February 27, 2016 Marked 250th Anniversary of the Leedstown Resolves


Saturday February 27, 2016 was the 250th anniversary of the Leedstown Resolves. Our own, Francis Lightfoot Lee, signed this historic document along with his brothers: Richard Henry Lee, Thomas Ludwell Lee, and William Lee.

 What were these Resolves? They were one of the first public acts against the crown, paving the road to revolution. These Resolves, penned by Frank’s brother, Richard, were in response to the Stamp Act of 1765 and taxation without representation by Parliament.

“As we know it to be the Birthright privilege of every British subject (and of the people of Virginia as being such)… that he cannot be taxed, but by consent of Parliament, in which he is represented by persons chosen by the people, and who themselves pay a part of the tax they impose on others. If, therefore, any person or persons shall attempt, by any action, or proceeding, to deprive this Colony of these fundamental rights, we will immediately regard him or them, as the most dangerous enemy of the community…”

To commemorate the anniversary of these Resolves, the Northern Neck of Virginia Historical Society co-sponsored an event with Stratford Hall (Frank’s boyhood home) at their Council House. Former Board of Trustee and current chair of the President’s Council for the Menokin Foundation, Steve Walker, spoke eloquently on the history of the Leedstown Resolves and the people who signed this historic document. Frank, who was living in Loudon at the time, was the only representative of his county to sign the Resolves.

 The event also featured guest speakers, descendants of the original Signers, living history interpreters, and more. Friends from around the community came together to commemorate the anniversary of this monumental event that took place in Virginia’s Northern Neck and sparked a revolution.

Stamp Act Spoon, 1766

Excellent story. Would love to see those spoons in person.


Silver serving spoon, back 18th C. Stamp Act spoon made for Landon Carter (1710–1778). Needing spoons for his home, Sabine Hall in Richmond County, Carter ordered a set from London, stipulating that if the Stamp Act was repealed they be of silver; if not, of lowly horn or bone. The act was repealed and Carter's agent had the silver spoons engraved with Carter's initials, the date 1766, and the triumphant inscription "Repeal of the American Stamp Act."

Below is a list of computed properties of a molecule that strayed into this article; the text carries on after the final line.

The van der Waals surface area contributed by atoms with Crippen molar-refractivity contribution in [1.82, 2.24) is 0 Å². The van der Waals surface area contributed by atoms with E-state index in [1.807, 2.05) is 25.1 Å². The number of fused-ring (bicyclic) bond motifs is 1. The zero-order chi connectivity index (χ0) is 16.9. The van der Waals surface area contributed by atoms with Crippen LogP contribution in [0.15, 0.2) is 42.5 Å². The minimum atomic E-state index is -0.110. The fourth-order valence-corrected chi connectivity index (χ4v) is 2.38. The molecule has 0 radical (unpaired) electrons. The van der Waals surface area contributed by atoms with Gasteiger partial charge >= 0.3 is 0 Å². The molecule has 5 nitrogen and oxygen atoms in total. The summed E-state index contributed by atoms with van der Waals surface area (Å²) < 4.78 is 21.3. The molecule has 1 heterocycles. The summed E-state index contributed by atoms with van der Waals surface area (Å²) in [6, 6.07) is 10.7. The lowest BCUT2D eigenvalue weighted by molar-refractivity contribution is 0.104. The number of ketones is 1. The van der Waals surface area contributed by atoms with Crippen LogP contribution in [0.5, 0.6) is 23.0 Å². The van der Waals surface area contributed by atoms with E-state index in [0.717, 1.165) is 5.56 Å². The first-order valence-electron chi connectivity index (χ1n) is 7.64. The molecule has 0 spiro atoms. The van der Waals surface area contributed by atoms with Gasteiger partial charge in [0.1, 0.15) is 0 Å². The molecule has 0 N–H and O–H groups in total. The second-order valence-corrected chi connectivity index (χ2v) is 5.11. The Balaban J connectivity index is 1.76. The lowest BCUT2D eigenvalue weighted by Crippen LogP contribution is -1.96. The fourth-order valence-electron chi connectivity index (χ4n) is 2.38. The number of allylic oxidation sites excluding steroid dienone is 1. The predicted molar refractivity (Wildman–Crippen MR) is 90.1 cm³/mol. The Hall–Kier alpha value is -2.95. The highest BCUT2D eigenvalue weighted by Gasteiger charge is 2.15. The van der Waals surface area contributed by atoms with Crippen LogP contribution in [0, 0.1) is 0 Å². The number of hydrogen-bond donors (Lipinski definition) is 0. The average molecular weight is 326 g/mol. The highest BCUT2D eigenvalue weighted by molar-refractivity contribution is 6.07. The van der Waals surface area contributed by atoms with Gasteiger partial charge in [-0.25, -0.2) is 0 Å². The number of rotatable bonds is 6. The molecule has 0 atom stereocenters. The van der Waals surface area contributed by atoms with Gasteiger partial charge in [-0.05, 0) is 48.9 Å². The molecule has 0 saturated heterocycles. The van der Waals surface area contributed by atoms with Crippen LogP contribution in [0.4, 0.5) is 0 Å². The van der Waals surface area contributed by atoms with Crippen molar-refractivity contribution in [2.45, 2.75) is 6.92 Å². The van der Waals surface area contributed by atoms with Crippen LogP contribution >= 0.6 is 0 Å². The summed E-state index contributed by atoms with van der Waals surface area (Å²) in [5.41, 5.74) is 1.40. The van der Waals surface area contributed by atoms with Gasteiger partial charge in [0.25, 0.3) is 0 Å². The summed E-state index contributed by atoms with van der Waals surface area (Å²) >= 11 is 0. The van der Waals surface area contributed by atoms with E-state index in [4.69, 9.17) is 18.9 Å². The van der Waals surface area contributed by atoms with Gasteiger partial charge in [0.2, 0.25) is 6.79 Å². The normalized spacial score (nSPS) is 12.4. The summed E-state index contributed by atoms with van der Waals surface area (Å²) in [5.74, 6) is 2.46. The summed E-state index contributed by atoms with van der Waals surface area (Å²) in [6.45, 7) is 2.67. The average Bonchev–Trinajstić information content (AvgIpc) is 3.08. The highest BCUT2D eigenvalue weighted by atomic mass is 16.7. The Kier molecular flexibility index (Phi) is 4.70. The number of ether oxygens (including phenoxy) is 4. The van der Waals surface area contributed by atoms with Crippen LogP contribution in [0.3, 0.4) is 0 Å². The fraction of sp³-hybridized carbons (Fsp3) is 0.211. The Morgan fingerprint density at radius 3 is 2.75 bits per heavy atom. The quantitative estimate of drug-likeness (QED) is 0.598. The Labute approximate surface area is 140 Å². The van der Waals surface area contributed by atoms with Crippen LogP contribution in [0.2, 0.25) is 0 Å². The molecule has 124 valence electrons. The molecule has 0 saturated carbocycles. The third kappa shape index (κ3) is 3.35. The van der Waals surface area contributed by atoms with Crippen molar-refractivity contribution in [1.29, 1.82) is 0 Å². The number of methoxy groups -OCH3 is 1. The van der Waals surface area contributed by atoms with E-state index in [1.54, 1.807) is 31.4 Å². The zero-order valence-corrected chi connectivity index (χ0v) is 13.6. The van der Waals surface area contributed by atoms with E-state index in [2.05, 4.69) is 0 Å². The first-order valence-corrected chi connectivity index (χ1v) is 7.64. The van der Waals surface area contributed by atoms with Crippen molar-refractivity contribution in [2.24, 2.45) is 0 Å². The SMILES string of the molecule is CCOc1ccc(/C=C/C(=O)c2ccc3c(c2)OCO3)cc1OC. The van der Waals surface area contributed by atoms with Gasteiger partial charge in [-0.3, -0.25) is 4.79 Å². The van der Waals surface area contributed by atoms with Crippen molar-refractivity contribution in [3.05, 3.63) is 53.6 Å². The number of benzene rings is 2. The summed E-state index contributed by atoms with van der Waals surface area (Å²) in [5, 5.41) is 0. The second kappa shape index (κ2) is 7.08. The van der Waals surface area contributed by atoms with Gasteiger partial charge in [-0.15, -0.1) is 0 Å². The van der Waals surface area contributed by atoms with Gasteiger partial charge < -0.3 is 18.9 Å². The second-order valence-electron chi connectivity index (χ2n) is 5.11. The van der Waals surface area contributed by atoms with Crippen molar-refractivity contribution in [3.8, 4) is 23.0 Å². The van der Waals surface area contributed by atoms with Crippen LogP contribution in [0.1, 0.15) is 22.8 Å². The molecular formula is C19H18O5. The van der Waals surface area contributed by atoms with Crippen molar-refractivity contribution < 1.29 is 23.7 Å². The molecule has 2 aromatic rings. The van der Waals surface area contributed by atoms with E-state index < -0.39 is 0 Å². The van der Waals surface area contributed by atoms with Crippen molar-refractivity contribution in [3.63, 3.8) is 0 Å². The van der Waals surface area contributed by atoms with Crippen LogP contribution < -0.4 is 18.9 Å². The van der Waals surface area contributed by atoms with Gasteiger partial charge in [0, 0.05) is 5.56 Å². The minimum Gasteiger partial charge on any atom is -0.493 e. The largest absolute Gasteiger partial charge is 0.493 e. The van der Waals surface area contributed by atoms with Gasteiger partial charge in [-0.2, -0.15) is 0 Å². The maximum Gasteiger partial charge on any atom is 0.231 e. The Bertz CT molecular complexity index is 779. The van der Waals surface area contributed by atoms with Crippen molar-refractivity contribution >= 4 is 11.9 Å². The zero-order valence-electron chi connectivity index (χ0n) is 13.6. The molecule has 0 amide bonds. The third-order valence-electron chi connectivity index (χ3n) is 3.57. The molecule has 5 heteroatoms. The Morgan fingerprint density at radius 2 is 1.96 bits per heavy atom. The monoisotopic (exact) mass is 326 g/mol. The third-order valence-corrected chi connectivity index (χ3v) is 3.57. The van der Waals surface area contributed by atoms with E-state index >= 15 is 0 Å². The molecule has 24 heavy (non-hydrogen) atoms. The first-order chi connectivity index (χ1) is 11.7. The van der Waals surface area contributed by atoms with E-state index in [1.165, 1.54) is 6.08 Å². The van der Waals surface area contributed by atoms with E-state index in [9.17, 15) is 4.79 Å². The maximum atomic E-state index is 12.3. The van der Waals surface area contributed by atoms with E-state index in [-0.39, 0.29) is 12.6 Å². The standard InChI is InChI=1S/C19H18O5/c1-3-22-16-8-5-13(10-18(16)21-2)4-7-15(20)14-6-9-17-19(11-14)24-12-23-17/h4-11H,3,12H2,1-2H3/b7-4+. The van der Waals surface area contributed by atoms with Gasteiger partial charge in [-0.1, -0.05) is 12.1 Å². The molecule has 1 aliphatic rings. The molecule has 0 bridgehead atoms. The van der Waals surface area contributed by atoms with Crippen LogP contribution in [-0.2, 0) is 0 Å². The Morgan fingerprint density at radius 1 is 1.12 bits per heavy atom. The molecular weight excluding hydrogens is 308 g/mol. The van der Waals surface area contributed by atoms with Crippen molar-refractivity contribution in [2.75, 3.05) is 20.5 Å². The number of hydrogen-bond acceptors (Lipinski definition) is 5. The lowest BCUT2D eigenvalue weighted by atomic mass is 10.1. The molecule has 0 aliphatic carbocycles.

Silver serving spoon, back
18th C.
Stamp Act spoon made for Landon Carter (1710–1778). Needing spoons for his home, Sabine Hall in Richmond County, Carter ordered a set from London, stipulating that if the Stamp Act was repealed they be of silver; if not, of lowly horn or bone. The act was repealed and Carter’s agent had the silver spoons engraved with Carter’s initials, the date 1766, and the triumphant inscription “Repeal of the American Stamp Act.”

Virginia Museum of History & Culture's Blog

One in 8.5 Million

250 years ago today, the British Parliament repealed the controversial Stamp Act of 1765.

In order to help fund the expense of defending its American colonies, Great Britain instituted a tax on printed paper used by the colonists. Many in America opposed the Stamp Act, not because the tax was high, but because without representation in Parliament they had no voice in the decision. In the Virginia House of Burgesses, Patrick Henry introduced the “Virginia Resolves,” which argued that Virginia was subject to taxation only by a parliament to which the colony itself elected representatives. Eight other colonies followed Virginia’s lead and passed similar resolves by the end of 1765.

Among those opposed to the act was Landon Carter (1710–1778) of Richmond County. His form of protest was more personal. When he directed his agent in London to purchase several tablespoons for his home, he ordered that if the Stamp…